When $X$ is a smooth proper variety over $\mathbb F_q$, we know by Deligne's theory of weights that the dimension of $H^i_{\operatorname{\acute et}}(\bar X, \mathbb Q_\ell)$ does not depend on $\ell$. In fact, we even get that Frobenius acts with the same characteristic polynomial.

Do we have a similar theorem when $X$ is no longer smooth and proper (e.g. $X$ smooth affine, or proper but singular)? How about if we assume resolution of singularities? (We could also assume other things like the Tate conjecture or a suitable subset of the standard conjectures, but that feels a bit like cheating.)

A related question: in the smooth proper case, do we know that there is some sort of canonical isomorphism $$H^i(\bar X,\mathbb Q_\ell) \otimes_{\mathbb Q_\ell} A \stackrel \sim \to H^i(\bar X,\mathbb Q_{\ell'}) \otimes_{\mathbb Q_{\ell'}} A$$ for some big 'period' ring $A$ containing $\mathbb Q_\ell$ and $\mathbb Q_{\ell'}$?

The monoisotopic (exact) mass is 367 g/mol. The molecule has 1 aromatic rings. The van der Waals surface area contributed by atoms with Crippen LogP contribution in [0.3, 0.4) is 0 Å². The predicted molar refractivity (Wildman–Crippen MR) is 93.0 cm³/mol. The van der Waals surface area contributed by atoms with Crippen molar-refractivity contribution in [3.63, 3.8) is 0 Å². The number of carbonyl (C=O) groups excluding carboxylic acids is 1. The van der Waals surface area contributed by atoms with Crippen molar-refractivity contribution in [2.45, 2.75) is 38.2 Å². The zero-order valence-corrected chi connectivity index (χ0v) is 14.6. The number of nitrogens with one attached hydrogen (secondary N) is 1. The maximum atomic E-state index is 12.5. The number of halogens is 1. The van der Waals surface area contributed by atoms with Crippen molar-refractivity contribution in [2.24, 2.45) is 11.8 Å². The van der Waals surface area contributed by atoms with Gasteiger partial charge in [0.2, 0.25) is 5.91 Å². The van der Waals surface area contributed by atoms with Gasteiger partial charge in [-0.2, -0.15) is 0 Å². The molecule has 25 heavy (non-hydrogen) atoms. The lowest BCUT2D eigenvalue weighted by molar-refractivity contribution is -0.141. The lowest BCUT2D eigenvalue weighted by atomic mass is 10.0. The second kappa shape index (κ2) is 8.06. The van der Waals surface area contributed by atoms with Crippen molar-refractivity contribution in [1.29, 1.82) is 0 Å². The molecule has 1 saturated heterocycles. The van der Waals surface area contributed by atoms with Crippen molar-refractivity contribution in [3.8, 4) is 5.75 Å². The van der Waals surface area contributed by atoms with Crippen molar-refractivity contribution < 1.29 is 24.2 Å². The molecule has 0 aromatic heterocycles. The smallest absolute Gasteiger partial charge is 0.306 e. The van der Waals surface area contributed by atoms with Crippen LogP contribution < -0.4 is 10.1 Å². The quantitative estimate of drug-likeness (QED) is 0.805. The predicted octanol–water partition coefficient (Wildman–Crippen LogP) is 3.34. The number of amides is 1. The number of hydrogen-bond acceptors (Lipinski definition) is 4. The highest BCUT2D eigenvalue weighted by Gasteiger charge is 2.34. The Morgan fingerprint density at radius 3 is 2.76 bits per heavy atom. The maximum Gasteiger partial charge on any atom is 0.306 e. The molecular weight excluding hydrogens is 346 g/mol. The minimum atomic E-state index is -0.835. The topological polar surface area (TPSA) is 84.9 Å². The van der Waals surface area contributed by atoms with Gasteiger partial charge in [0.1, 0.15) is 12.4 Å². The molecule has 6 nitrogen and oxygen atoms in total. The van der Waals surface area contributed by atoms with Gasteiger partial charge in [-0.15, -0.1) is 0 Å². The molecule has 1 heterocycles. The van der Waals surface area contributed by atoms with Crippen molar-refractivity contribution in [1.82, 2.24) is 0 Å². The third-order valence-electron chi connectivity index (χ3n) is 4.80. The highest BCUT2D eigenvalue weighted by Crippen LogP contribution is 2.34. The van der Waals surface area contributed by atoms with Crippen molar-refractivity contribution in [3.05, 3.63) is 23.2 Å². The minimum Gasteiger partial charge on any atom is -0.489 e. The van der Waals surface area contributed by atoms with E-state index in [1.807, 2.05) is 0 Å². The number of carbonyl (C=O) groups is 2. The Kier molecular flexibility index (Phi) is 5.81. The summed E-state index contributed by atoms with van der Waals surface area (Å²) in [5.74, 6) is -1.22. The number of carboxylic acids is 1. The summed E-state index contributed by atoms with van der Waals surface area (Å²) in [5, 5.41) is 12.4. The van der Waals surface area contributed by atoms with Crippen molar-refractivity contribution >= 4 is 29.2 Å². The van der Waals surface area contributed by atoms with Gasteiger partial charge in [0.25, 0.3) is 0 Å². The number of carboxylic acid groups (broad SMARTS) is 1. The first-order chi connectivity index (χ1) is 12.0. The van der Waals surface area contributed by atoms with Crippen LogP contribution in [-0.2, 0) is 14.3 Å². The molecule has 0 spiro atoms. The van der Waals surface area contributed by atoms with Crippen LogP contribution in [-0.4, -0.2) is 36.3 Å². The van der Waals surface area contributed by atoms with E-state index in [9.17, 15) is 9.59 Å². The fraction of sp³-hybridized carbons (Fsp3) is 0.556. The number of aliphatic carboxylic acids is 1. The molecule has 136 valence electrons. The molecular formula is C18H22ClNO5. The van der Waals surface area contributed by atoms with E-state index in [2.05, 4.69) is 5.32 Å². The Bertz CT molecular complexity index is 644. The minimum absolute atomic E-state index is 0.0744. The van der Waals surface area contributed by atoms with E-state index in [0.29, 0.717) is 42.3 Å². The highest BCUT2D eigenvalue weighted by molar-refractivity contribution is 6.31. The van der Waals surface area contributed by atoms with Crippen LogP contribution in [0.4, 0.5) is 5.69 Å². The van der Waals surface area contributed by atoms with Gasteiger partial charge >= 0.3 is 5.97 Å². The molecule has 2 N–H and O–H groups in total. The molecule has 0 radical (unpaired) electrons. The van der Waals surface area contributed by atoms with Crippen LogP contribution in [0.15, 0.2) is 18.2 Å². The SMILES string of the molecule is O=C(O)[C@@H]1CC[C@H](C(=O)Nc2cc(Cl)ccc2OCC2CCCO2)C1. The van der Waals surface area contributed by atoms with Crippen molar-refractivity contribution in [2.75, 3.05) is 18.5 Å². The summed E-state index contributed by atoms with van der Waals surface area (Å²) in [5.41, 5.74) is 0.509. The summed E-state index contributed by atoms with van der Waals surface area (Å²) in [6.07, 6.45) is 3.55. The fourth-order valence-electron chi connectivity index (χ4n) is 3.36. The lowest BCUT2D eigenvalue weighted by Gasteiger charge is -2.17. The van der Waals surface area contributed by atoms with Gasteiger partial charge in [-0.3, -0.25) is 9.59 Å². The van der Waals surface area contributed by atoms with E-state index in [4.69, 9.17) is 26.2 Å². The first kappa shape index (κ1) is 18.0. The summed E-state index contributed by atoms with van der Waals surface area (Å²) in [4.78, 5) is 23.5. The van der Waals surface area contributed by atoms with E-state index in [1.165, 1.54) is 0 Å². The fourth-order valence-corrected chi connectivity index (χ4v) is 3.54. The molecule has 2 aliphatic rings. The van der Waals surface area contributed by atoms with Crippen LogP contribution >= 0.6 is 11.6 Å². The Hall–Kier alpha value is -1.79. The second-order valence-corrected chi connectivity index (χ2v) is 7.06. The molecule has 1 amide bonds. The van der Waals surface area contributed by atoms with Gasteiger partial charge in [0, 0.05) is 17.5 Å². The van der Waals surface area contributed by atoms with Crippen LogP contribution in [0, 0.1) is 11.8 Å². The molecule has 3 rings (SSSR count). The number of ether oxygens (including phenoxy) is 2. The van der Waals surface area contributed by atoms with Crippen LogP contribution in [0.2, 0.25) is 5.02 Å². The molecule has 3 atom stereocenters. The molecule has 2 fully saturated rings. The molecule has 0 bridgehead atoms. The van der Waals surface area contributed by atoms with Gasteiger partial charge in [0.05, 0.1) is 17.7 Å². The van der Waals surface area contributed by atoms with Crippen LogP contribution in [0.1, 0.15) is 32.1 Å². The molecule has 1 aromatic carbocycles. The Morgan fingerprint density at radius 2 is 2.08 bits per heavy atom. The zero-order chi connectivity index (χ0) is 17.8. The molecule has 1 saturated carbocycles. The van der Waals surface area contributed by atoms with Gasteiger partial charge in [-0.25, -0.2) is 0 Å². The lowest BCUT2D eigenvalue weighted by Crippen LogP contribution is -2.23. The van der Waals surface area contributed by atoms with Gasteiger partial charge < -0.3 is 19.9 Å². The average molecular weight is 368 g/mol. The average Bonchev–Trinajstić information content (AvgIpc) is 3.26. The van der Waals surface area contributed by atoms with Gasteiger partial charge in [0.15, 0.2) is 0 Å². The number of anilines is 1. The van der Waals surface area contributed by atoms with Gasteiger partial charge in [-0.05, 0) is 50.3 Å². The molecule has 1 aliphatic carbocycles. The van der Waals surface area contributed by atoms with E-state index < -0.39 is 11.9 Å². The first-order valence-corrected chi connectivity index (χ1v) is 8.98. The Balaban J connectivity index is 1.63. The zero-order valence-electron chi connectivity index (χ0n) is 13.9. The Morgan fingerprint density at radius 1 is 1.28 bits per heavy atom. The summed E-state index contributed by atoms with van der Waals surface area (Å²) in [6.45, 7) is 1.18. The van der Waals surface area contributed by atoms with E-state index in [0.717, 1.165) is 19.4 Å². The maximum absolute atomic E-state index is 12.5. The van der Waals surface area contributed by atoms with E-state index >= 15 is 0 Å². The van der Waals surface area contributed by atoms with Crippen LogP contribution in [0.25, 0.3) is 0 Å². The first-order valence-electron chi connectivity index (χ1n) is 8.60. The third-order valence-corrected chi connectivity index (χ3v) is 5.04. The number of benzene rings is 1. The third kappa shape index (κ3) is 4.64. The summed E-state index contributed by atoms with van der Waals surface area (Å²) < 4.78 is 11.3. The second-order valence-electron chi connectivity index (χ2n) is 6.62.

**Remark.** (Also remarked by Ben Webster) In characteristic $0$, the result is known by comparison to the singular cohomology of the associated analytic space. However, in positive characteristic there cannot exist a $\mathbb Q$-valued Weil cohomology theory to compare with. In fact, there does not even exist an $\mathbb R$-valued or a $\mathbb Q_p$-valued Weil cohomology theory. The argument is outlined in 2.2 of these notes, and is attributed to Serre.

An obvious workaround would be to lift everything to characteristic $0$ and use comparison there, but again no luck: Serre gave an example of a smooth projective variety that does not lift to characteristic $0$.